Is Bob Oldis the Answer to a Baseball Card Trivia Question?

“Every team needs a Bob Oldis.

Joe L. Brown, Pittsburgh Pirates’ General Manager, 1956-1976

1963 Topps Card #404

I met Bob Oldis in January of 2010 in Bradenton, Florida at the Pittsburgh Pirates Fantasy Camp. I was at the camp as a fan, not one of the players.

Since 2010 was the 50th anniversary of the Pirates winning the World Series a number of other players from the 1960 team were at the Fantasy Camp including Bob Friend, Vern Law, Bill Mazeroski, Bill Virdon, Bob Skinner, and Joe Gibbon.

I am a diehard Pirate fan, but I have to admit that was not aware that Bob Oldis was member of the 1960 team prior to attending the camp.

Bob was the third string catcher for the 1960 Pirates team and played in 22 games during the season. He collected 4 hits in 20 at bats for an average of .200. Bob did see action in the 1960 World Series coming in as defensive replacement in the 4th and 5th games. The Pirates won both of these games at Yankee Stadium.

I had advance information that some of the 1960 Pirates were going to be at 2010 camp, so I brought some pictures from the 1960’s with me for autographs. One was a picture of the Pirates lined up on the field before one of World Series games. When I showed the picture to Bob, he said – “That’s the first time I have seen that picture.” I told him – “You are in the picture someplace.” Bob’s reply was – “I don’t think so. I was in the bullpen.”

All the former players that I have met at various Fantasy Camps appear to be having a good time. However, at this camp Bob was clearly enjoying the experience. He was even helping some of the fans get autographs of some of the other former Pirates in attendance.

In February of 2019 I wrote a letter to Bob recounting our meeting in 2010 and asking him to sign his 1961 Topps card and also a custom card that I made that had a picture of the both of us at the camp. He signed both and sent me back a nice note.

Autographed 1961 Topps Card #149

I had seen several bloggers post Player Collection Spotlight pieces and thought that a Spotlight on Bob would be interesting. However, when I was researching his baseball cards online, I noticed that there was a 5-year gap between when Topps issued his 1955 card and his 1960 card. At first I thought I missed something, but upon digging into Bob’s career a little more he did indeed play in the minors for 4 seasons starting in 1955 with no call ups to the majors until 1960.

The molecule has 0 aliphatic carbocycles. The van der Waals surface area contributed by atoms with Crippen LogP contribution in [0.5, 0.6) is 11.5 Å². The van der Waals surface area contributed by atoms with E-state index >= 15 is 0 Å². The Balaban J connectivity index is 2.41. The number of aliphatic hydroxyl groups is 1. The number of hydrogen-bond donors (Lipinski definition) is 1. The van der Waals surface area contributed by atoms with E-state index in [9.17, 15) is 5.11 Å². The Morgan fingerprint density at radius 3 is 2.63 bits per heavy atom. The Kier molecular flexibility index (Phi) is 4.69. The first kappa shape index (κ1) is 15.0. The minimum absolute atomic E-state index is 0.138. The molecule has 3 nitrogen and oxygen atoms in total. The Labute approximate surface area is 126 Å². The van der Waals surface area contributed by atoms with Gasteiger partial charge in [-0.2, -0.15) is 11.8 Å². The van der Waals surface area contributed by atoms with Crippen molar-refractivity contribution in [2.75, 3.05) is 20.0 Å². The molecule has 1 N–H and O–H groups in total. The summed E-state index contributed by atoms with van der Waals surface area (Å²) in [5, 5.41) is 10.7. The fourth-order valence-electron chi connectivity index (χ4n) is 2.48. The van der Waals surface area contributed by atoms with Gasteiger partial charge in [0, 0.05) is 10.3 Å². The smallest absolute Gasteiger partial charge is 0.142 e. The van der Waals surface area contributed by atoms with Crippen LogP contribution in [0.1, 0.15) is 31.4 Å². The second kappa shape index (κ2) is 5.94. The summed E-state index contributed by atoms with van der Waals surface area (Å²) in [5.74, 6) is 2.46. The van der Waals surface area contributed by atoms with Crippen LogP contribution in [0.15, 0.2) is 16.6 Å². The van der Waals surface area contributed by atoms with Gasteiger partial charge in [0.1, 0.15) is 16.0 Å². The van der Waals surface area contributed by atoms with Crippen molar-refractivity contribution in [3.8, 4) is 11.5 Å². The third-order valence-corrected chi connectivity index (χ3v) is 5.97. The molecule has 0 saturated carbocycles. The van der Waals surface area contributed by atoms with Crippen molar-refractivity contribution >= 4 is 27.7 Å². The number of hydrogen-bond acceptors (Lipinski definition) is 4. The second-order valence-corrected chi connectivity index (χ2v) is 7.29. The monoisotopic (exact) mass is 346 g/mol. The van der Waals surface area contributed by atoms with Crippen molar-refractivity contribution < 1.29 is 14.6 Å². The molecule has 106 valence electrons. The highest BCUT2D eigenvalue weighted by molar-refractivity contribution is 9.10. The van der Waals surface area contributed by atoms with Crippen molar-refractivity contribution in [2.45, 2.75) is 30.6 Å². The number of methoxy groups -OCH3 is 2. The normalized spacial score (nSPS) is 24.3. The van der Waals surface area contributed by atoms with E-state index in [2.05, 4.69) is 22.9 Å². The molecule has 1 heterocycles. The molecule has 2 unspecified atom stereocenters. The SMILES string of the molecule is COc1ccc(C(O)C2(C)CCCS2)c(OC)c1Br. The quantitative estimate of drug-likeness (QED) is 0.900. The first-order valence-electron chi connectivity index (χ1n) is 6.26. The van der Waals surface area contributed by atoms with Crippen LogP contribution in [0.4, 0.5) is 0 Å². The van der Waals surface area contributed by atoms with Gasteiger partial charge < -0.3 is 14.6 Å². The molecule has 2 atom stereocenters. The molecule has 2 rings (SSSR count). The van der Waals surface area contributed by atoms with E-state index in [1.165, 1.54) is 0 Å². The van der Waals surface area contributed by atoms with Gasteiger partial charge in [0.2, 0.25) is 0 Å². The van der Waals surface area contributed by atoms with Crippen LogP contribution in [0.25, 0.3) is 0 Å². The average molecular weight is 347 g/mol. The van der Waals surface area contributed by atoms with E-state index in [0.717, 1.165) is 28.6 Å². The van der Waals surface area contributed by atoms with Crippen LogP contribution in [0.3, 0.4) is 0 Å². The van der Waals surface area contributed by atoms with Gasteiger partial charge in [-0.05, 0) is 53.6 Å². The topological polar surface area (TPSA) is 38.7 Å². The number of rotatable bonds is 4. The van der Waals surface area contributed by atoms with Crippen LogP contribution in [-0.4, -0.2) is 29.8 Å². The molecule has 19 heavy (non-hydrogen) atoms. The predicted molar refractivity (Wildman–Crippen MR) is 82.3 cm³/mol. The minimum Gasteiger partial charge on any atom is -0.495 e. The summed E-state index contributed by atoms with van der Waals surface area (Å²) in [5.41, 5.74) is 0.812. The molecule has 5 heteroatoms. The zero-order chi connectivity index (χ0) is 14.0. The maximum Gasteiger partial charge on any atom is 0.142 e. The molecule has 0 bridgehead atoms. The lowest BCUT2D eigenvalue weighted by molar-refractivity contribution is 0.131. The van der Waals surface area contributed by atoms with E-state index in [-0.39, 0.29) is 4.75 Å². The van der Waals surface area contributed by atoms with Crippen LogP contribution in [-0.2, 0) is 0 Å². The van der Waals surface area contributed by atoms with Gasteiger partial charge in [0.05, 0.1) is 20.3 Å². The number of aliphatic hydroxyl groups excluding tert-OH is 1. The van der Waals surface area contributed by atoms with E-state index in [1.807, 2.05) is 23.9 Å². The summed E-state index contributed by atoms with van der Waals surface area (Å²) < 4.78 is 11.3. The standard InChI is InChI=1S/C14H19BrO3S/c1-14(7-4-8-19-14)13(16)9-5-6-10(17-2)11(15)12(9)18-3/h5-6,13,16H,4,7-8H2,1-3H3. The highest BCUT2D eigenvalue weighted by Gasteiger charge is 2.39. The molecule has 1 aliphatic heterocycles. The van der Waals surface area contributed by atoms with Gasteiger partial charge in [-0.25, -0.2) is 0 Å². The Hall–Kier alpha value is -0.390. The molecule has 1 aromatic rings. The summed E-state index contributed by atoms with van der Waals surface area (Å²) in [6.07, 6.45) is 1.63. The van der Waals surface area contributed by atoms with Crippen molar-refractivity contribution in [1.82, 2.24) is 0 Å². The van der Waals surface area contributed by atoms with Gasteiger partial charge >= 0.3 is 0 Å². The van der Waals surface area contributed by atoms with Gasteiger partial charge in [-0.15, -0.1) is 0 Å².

1955 Topps Card #169
1960 Topps Card #361

Gapper Definition

In doing some further research into players with gaps between when their cards were issued, I came across the Gappers blog post on the Night Owl Cards site from 2017. In the post Gappers are defined as “players who have disappeared off cards for a least three years and then returned.” The post also states that players that “didn’t come to a contract agreement with Topps…aren’t true gappers.”

The Gappers post focuses on players from the ‘70s and ‘80s. Vincente Romo is cited as the player with the largest gap. Topps issued a card of Vincente in 1983. His previous card was in issued in 1975. A gap of 8 years!

Baseball Card Trivia Question

So, my baseball card trivia question is……

Question: What major league player is the first gapper? (Gapper defined above)

Answer: Bob Oldis (1955 Topps card and 1960 Topps card) – I think. There are many of you out there who know a lot more about baseball cards than I do, so please weigh in by way of a comment. Is Bob Oldis the correct answer?